When operations get hairy, adrenaline addiction and cynicism set in for the young soldiers at the front line in Afghanistan. This contributes to a widening of the gap between themselves and the Afghan civilians. Armadillo is a journey into the minds of the soldiers and their experiences of modern warfare.
Armadillo is the story about two young soldiers, Mads and Daniel, who lose their innocence in the war in Afghanistan. Adventurous and open-minded they leave their home country on their first tour of duty. But the adventure is not at all, what they expected. After seven months they return to their home country, disillusioned about the mission, they have been on.
The film is a journey into the young soldiers’ minds and an examination of what it means to be at war. The young men develop anxiety and paranoia, but also a dependence of the adrenaline, kicking in, when in combat. During their stay they lose their sense of empathy and feeling of fellowship with the Afghans, they were sent out to help in the first place. The locals they meet all turns into potential enemies. And as politics and idealism becomes abstract sizes to them, we as audience understand how Mads, Daniel and their friends – bit by bit – are brutalised by their violent experiences and the heavy pressure they act under.
For the first time ever the film crew behind Armadillo has gained full access to follow a division of Danish soldiers at war. This has resulted in unique material, giving the director the opportunity to examine the myth of man at war and to explore the barbarism and socialisation, taking place among soldiers at war.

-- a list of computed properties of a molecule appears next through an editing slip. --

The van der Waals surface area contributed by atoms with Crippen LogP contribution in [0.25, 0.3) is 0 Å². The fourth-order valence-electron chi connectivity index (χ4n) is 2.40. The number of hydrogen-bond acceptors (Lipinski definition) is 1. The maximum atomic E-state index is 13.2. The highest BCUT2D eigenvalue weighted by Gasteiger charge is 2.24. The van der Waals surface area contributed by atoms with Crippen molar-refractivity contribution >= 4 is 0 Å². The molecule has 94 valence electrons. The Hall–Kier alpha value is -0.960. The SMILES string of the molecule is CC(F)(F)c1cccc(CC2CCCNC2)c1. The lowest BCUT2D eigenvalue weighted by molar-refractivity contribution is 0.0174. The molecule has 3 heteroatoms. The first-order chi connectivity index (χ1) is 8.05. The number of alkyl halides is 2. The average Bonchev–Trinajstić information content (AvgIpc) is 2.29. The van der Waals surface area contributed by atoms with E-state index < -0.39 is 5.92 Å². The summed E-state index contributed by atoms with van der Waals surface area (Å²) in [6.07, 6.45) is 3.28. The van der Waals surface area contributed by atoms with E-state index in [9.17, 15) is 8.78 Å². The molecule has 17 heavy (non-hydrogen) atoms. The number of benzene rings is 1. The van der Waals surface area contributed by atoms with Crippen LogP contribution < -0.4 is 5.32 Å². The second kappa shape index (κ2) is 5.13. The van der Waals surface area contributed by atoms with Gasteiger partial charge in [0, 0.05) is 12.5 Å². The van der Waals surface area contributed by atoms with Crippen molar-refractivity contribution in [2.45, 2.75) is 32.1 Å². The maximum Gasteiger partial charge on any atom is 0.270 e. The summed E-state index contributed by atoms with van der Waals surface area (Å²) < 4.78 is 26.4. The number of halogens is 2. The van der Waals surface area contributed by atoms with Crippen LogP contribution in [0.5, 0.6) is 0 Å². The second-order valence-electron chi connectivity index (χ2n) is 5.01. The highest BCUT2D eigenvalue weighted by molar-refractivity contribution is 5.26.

Camp Armadillo is located in the remnants of an old Afghan farmhouse – now “Forward Operation Base Armadillo”. Together with another 120 Danish and British soldiers, Mads, Daniel and their group are guarding the last outpost against the Taleban in the Helmand Province of Afghanistan.
Armadillo is a visually and emotionally profound portrayal of war, set in the contemporary scene of Afghanistan – and a film rightfully questioning if it is possible to make peace through war.
Armadillo is directed by Janus Metz, who has won numerous awards for his documentary films from Ticket to Paradise and Love on Delivery – also films about people who go on journeys that will change their lives forever.
Winner Semaine de la Critique Cannes Film Festival
Winner Grierson Award for best documentary British Film Festival
Official Selection IDFA
Official Selection Milano Film Festival